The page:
If Missy had to pick one word to describe the vault, that word would be quiet.
Her previous body had suffered the drums but those were long gone. Her particular affliction was less invasive but still pervasive, her driving force in its own way. Since she was just minutes old and first looked in a mirror, saw the high cheekbones and dark hair and blue eyes, something had nagged at the back of her mind. A feeling, an unevidenced certainty. Time was slipping through her fingers, time was out of her control, time was short.
The Doctor. Time was running out. It was very important the Doctor be at her side, as her friend. She tried gifts: Clara Oswald, a Cyberman army, the co-ordinates for Gallifrey, even a bouquet of fantastically perfumed, extremely ugly and disappointingly non-fatal flowers. Look, I understand you, do you understand me? You’re alone but for me, that’s how we started. Be my friend.
He sent her his confession dial. It sent ice through her hearts and she ran to save him.
She sent him hers and he did the same. She hadn’t known for sure, though. On one hand was the Doctor and everything she thought she knew about him and them. On the other, the slow dissolution of mountains, the rush of sand through an hourglass filling her head; such certainty of an end, cruel and premature. Too late, too late and she begged for more time (anything, anything) while trying desperately, such a short breath of time left, to make her words count where her actions had failed.
Then the vault: a quantum fold chamber. All the time in the world. She woke as they carried her from the boat, watched silently as the dawn sky gave way to the dim vault. It muffles her awareness, stops time’s relentless river in her head. It becomes slow-moving and nebulous, small eddies in the current. It’s quiet.
The vault is quiet. Sometimes it’s silent. This is not the same thing. Sometimes the silence is thick, deafening, suffocating. It presses in on her from all sides, the silence of the grave, of her tomb. So silent it screams, forcing her to follow suit. She throws everything and anything just to hear the crash and the bang and the boom and if she has nothing left, she throws herself, running, jumping, falling, anything to puncture the silence. It rarely gets that far, not if the Doctor comes. It’s never ever bad enough that she considers leaving, either way. Missy don’t quit, she thinks, says, sings, wrapping her mind and her tongue around the ungrammatical alien bluntness of the sentiment.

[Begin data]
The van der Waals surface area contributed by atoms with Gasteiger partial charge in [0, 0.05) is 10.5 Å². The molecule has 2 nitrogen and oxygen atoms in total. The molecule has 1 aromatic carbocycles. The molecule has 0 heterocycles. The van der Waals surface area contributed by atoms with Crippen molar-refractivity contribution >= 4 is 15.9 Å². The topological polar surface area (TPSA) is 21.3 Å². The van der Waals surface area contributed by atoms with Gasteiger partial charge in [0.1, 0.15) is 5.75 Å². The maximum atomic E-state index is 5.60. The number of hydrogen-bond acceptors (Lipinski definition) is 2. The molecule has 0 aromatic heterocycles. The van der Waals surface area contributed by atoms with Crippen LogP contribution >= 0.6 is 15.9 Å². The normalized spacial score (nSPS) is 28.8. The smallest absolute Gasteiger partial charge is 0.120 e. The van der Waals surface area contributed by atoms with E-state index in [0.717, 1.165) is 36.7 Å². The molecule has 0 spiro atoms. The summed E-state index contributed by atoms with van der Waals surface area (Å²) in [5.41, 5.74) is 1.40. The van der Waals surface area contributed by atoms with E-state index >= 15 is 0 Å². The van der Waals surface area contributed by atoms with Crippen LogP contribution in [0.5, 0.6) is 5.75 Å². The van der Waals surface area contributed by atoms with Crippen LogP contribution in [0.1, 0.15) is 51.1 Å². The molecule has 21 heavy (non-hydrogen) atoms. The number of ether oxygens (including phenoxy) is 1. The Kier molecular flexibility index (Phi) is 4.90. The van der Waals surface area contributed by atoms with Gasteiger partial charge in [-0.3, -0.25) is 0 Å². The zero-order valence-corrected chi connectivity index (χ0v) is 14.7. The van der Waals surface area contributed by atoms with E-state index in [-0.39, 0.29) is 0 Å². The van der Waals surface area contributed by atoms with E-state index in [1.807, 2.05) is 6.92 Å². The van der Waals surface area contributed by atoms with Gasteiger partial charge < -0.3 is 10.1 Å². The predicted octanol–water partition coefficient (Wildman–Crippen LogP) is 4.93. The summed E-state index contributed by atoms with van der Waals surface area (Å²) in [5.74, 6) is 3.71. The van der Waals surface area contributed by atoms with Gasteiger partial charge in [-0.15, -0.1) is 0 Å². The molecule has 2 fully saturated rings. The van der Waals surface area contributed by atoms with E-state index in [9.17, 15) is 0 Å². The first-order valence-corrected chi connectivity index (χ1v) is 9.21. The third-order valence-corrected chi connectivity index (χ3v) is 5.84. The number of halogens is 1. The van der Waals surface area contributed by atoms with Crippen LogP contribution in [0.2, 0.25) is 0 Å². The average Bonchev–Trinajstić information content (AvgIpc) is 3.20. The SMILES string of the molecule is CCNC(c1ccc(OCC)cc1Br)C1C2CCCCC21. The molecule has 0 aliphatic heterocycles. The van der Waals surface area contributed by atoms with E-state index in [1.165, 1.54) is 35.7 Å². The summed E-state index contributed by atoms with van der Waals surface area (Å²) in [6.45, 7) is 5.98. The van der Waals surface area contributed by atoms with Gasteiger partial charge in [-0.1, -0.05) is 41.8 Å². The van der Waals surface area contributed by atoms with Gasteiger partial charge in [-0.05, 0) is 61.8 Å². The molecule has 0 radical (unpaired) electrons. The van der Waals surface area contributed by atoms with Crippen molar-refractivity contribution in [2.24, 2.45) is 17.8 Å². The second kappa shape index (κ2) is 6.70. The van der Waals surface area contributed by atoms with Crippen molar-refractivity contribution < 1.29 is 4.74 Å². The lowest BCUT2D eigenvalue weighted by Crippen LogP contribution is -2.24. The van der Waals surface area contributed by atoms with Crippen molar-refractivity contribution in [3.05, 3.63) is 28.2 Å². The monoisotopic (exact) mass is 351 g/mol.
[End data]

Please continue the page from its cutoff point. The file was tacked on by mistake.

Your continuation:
Sometimes, more and more as the years pass, it’s an easy quiet. Spacious. It allows her to pay attention to the small noises, to just exist. Read a book, pages rustling, while the Doctor marks essays. Bat around the questions of morality and four-dimensional physics he’d posed to his students. Think, examine herself. Wake up to find him curved round her like a question mark (she’d been dreaming again) and listen to his steady breathing, time passing slowly, regulated. It feels like it might not be too late.
The scratch of his pen
She picks up an essay from the pile, skims it, scoffs and drops it back.
“You’re far too generous with your marking.”
“They’re children, Missy. Human children. They’ve not even gone into space yet.”
“What was your last lecture on?”
“Ethics,” he says. “Morality. Philosophical conundrums.”
She kicks her legs up over the arm of her chair in a flurry of skirts and reclines. “Go on.” He looks blankly at her; she waves a hand. “Lecture me.”
“Well.” The Doctor frowns. “Say there was a little girl trapped in a burning building and a psychopath holding her mother hostage at gunpoint outside and if you went to rescue the girl, her mother would be killed.”
“This is an absolutely ludicrous scenario. How did it come about?”
The Doctor frowns more. “That doesn’t matter.”
“Did the psychopath set the fire? What do they gain from this? What’s their motivation?” she asks, throwing her arm out in a dramatic gesture.
“What would you do?”
“Lacking further information, shoot the psychopath, rescue the girl. Easy.” Missy sighs. “Oh, don’t look at me like that. It’s a tranquilizer gun, happy?”